From shore, the idea of working on a cruise ship might seem like a dream gig. Miles of sparkling blue sea, reduced or nonexistent living expenses, and the opportunity to travel sound pretty appealing. Ultimately, though, it’s still a job, and you’ll want to feel confident that you’re making the right decision before embarking. Cruise ship jobs have advantages and disadvantages that might not be readily apparent to landlubbers who have never spent much time at sea.
Cost of Living
Living on land means paying rent or a mortgage, buying groceries, paying for gas at the pump and other purchases that make demands on your bank account, according to Oceanbound Entertainment, Inc. From a distance, working on a cruise ship might seem like an easy way to slash living costs and stash extra savings in the bank. One advantage of cruise ship jobs is that it’s possible to save money while at sea because of reduced living expenses. Your smaller living quarters allow you to detach from pressure to accumulate material items, encouraging a simpler, less consumer-driven lifestyle, according to the Institute for Integrative Healthcare. However, if you’re still maintaining a residence on land or have other financial obligations, this might not be a guaranteed route to savings.
The Role of Adventure
An opportunity to work on a cruise ship can certainly provide alternatives to a mundane 9-to-5 existence of frustrating commutes, boring cubicle routines and been-there, done-that social scenes, according to Oceanbound Entertainment, Inc. You can see different countries, meet new and interesting people, and brush up your foreign language skills by interacting with cruise guests and co-workers. However, much of your day will still be spent working, and travel opportunities might be limited when the cruise ship is in port. One disadvantage is that you might feel homesick, spending your holidays and weekends among strangers rather than among friends and family. Your sense of adventure could also be curtailed by seasickness.
It’s Hard, Endless Work -- But Exciting
Cruise ship passengers will be the ones sipping frosty beverages next to the pool; you’ll be the one sweating near the noisy blender preparing those beverages. Working long hours, including 10- to 12-hour shifts, can be a major disadvantage if you’re not used to extended schedules and constant accommodation for paying guests, according to the Institute for Integrative Healthcare. Expect to work in a strict, hierarchical work environment under constant supervision, according to Crew Center. However, the longer worker hours can help you refine your professional skills, according to the Institute for Integrative Health Care. You might also enjoy working in a high-accountability, fast-paced environment with room for promotion.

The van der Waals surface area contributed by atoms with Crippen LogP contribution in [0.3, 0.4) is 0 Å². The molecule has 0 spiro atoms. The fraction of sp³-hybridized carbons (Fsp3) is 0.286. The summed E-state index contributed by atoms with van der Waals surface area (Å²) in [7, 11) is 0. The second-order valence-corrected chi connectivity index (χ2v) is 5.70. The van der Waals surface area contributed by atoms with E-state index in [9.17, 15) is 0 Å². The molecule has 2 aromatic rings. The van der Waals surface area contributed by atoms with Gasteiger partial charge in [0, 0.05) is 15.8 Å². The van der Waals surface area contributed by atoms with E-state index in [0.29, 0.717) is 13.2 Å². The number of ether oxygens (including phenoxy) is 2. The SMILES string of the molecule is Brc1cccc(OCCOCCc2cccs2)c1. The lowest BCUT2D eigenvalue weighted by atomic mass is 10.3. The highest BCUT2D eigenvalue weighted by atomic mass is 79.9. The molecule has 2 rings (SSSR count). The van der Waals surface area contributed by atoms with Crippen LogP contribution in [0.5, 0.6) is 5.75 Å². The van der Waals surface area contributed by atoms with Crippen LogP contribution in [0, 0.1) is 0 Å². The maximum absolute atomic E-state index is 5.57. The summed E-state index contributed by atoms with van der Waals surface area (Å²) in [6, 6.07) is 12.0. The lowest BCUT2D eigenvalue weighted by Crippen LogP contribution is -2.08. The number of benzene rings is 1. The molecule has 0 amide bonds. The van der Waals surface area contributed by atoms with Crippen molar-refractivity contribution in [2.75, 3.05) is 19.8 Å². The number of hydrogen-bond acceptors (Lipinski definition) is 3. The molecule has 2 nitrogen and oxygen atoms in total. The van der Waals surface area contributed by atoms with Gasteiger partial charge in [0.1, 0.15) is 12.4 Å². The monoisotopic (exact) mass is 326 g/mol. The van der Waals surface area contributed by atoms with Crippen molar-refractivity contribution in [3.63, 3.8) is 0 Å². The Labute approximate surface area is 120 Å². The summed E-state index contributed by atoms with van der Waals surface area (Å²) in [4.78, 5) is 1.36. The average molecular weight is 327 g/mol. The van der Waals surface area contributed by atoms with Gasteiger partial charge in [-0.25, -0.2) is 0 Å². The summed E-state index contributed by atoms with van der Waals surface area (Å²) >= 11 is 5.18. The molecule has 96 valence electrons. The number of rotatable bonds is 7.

Quality of Life
Although you might be saving money on rent or mortgage, your living quarters on a cruise ship will definitely not compare to the luxurious digs of paying customers. Rooms might be small, cramped and airless. You could be sharing with another employee, eliminating the possibility of privacy and respite, according to the Institute for Integrative Healthcare. This could be an advantage for social butterflies, though. You might enjoy meeting co-workers from around the world, making forging friendships and travel connections for the future. You will not be permitted to intermingle with guests socially, however, according to Crew Center.
- Oceanbound Entertainment Corporation: Financial Considerations of a Cruise Ship Job
- Institute for Integrative Healthcare: 6 Considerations for Performing Massage on a Cruise Ship
- Crew Center: Pros and Cons to Work on a Cruise Ship
- Cruise Job Finder: Shipboard Jobs Aren't For Everyone!
- Cruisemates: Working on a Cruise Ship: Getting a Cruise Line Job
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